Process Decomposition

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As the first set of mapping activities, process decomposition reveals the rationale behind each key business process and its underlying assumptions and operating principles. It requires a clear and complete high-level map or workflow of how the enterprise executes that process, citing all its essential business rules, process components, and deliverables. As a complement to this map, a business analyst prepares a table that defines the inputs, outputs, and deliverables for each process step. This element documents the value chain of the process under analysis. Lastly, as part of process decomposition, the team maps major process components to their associated enabling technologies. In our example, solution selling within the HG & Co. consulting firm, the business process may be defined as follows:

  • Team-based, problem-focused selling process that proactively identifies business opportunities and presents the value proposition for addressing those opportunities to targeted, qualified clients

  • Holistic process that encompasses diagnosing, proposing, and closing a business proposition that solves a client business problem

  • Selling solutions that are tailored and customized to the particular needs of a given client, even though the actual deliverables may be cast from standardized components

  • Intense collaboration to derive the right result (often a cross-organization, team-sell approach is required)

  • Not a product sheet and a price but a process that draws on unique competencies and knowledge bases to create a complete solution for the client

Note that this definition is concise and explicit, providing all interested parties with a clear sense of what the firm means by solution selling. Note also the references to knowledge bases, implying an underlying set of IT-enabled components to the process. The solution selling's assumptions and operating principles further clarify the working definition of the process:

  • Solution selling is an iterative process

  • Negotiating and communicating with the client throughout the process is key; antennas up for client pain, restraints, preferences, etc.

  • Price should not be discussed for the first time with client in the proposal; it should be addressed as early as possible and certainly during scoping and scope agreement

  • Consultants must involve sales as they contact clients or prospective clients, and they must record these efforts in the appropriate relationship log in either the salesforce automation system or the professional services administration system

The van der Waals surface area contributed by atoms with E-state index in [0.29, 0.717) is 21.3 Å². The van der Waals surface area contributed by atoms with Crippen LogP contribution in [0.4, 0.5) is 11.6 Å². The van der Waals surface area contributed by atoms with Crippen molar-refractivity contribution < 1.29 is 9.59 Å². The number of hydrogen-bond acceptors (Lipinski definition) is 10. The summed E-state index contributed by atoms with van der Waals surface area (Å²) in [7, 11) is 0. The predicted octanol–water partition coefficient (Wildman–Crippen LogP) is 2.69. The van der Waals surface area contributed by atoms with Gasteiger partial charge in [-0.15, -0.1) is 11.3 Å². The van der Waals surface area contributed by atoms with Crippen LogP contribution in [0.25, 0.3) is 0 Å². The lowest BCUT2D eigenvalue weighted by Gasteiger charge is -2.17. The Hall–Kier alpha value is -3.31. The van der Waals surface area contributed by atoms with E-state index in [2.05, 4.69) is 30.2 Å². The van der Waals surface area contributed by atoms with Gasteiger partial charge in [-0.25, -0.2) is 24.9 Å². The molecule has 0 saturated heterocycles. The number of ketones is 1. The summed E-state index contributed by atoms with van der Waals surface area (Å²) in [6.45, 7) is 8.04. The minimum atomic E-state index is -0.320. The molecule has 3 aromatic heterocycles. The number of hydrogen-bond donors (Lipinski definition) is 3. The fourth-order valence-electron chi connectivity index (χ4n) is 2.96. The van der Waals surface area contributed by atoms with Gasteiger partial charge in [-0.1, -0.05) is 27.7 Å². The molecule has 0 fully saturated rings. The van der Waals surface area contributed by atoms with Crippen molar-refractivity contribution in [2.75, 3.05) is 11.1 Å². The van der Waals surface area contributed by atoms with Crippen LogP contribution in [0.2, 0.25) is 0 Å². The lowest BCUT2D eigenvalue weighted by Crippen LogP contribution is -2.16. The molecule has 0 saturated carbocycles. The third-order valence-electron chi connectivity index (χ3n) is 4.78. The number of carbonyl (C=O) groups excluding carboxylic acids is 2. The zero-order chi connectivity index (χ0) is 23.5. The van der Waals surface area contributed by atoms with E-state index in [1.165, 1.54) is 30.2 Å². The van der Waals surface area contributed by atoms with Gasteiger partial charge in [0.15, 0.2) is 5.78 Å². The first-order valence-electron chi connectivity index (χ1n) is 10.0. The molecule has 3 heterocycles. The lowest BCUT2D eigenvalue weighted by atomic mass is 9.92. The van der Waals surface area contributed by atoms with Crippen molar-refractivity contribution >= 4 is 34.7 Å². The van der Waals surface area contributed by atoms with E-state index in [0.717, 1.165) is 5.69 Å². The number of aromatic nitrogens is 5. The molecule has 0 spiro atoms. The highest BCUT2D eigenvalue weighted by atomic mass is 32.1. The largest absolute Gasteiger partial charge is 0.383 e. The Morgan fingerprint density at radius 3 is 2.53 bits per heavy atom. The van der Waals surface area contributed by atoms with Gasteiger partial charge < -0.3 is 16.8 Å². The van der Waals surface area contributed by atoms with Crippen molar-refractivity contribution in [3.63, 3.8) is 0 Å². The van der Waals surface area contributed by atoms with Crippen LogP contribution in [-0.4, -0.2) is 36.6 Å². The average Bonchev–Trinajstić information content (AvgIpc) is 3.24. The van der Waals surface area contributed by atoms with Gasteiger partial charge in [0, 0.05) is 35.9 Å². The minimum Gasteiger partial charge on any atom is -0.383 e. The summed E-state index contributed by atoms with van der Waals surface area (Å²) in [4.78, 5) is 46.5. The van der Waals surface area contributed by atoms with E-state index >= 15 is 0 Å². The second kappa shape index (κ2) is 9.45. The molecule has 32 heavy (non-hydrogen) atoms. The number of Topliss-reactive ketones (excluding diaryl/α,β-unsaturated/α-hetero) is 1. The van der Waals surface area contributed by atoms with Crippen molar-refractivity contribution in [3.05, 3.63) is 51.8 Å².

• Whoever initiates a solution selling instance must get others involved as early as appropriate to ensure the process's success

  • Process must scale with the business

  • Where possible and appropriate (e.g., for off-the-shelf products and services), payment in full should be required up front

  • No new work will take place without a credit check and the clearing of past-due balances (accounts)

Here, the firm's process owners have clearly articulated norms of behavior and performance standards, if not desired process outcomes. From the IT project team's perspective, this information begs the question, "How can IT enable and empower this process?" To answer this question, the IT team must identify and map the entire process in some detail, then examine each process activity for investment opportunities. As a start to formal mapping, simply make a list of all key process steps in sequential order. Do not worry about the rigor of your sequencing or leaving out details. Your list is merely an aid in drawing the process map, which will accommodate concurrent activities. Its execution will also solicit from your working client(s) and the project team process steps that you may have neglected. The list for solution selling process steps runs as follows:

  • Target prospect

  • Contact/interact with the client

  • Identify/define opportunity

  • Validate and agree on problem/opportunity (the firm and the client)

  • Qualify client

  • Identify buying criteria

  • Scope potential assignment

  • Agree on scope with client

  • Set price (start negotiating with client)

  • Approve/sign off proposal to client by senior management

  • Prepare and present proposal (continue negotiating with client)

  • Prepare and present contract (finalize negotiations with client)

  • Obtain purchase order/PO number from client before the start of the assignment

  • Kick off project

  • Track interim process results

  • Track process outcomes

  • Report on process results to appropriate project stakeholders

With this checklist in hand, the time has come to develop a business process map. See Exhibit 1 (where BU equals business unit).

Exhibit 1: A Business Process Map for the HG & Co. Selling Solution